Given the ideological premise of their nuclear ambition, it is to be doubted that anything, even the threat of having to face Romney and Netanyahu in January, can convince Iran to back down. But as Jews remember their past today, let us hope that the rulers of Tehran, who have boasted of their desire to eliminate the State of Israel and seek the means to do so, will listen to what Romney said and draw the appropriate conclusion. On this day, it is important that those who are intent on creating new tragedies understand that this time, the Jews will strike first.

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Way Forward in Syria Is Not Via Iran

The new Johns Hopkins SAIS dean, Vali Nasr, is right to worry, in this New York Times op-ed, about the dangers lurking in a post-Assad Syria, which could turn out to experience a civil war like Lebanon or Iraq did–only with scant hope of outside forces (the Syrian army in Lebanon, the U.S. Army in Iraq)  intervening to end the carnage. But he is advocating the height of unrealism when he argues that to prevent the worst, “the United States and its allies must enlist the cooperation of Mr. Assad’s allies — Russia and, especially, Iran — to find a power-sharing arrangement for a post-Assad Syria that all sides can support, however difficult that may be to achieve.”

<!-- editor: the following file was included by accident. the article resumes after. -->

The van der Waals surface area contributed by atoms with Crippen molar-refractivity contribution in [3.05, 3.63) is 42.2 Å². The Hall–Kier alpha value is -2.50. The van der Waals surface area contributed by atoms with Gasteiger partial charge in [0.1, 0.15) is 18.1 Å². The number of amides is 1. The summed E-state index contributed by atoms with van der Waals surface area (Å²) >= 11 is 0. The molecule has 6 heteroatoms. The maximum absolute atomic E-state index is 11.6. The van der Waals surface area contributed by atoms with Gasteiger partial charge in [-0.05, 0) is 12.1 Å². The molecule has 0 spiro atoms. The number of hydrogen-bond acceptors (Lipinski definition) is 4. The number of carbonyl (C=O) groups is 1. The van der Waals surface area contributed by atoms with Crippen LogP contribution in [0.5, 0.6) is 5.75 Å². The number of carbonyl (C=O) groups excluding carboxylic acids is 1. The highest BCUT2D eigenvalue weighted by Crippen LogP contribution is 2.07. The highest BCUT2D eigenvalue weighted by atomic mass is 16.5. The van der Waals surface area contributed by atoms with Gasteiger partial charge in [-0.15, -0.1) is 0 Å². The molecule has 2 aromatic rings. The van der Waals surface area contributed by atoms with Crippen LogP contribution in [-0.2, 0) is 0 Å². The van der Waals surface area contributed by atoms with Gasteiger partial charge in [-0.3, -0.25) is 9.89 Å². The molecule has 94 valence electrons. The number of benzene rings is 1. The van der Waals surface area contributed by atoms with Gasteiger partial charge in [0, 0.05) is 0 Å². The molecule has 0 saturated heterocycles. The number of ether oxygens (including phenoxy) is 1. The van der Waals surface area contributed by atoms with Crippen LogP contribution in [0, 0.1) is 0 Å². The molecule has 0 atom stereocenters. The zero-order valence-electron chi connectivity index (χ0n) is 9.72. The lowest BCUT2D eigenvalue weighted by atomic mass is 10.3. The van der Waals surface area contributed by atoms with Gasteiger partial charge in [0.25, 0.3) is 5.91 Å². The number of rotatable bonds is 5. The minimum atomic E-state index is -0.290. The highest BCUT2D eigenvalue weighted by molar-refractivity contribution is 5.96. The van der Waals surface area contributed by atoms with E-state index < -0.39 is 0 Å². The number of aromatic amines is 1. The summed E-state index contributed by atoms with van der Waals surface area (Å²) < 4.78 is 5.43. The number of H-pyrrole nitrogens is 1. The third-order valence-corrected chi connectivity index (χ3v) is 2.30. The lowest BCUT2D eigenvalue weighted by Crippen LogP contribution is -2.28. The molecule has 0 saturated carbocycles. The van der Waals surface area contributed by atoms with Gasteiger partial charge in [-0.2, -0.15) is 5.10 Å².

Iran is the No. 1 backer of the Assad regime. As a Shi’ite state it is closely linked with Assad’s Alawite clan, an offshoot of Shia Islam. But Alawites are only 12 percent or so of the Syrian population. There is scant chance the overwhelmingly Sunni population will stand for the Alawites and their Iranian backers maintaining a significant share of power in a post-Assad state. Nor is this in America’s interest–the biggest upside of the fall of Assad, from our perspective, is that it will deny Iran a foothold in the Levant and hopefully lead to a decrease in support for Hezbollah. The chances of Russia–another backer of the ancient regime–maintaining a significant role in a post-Assad Syria are even more remote.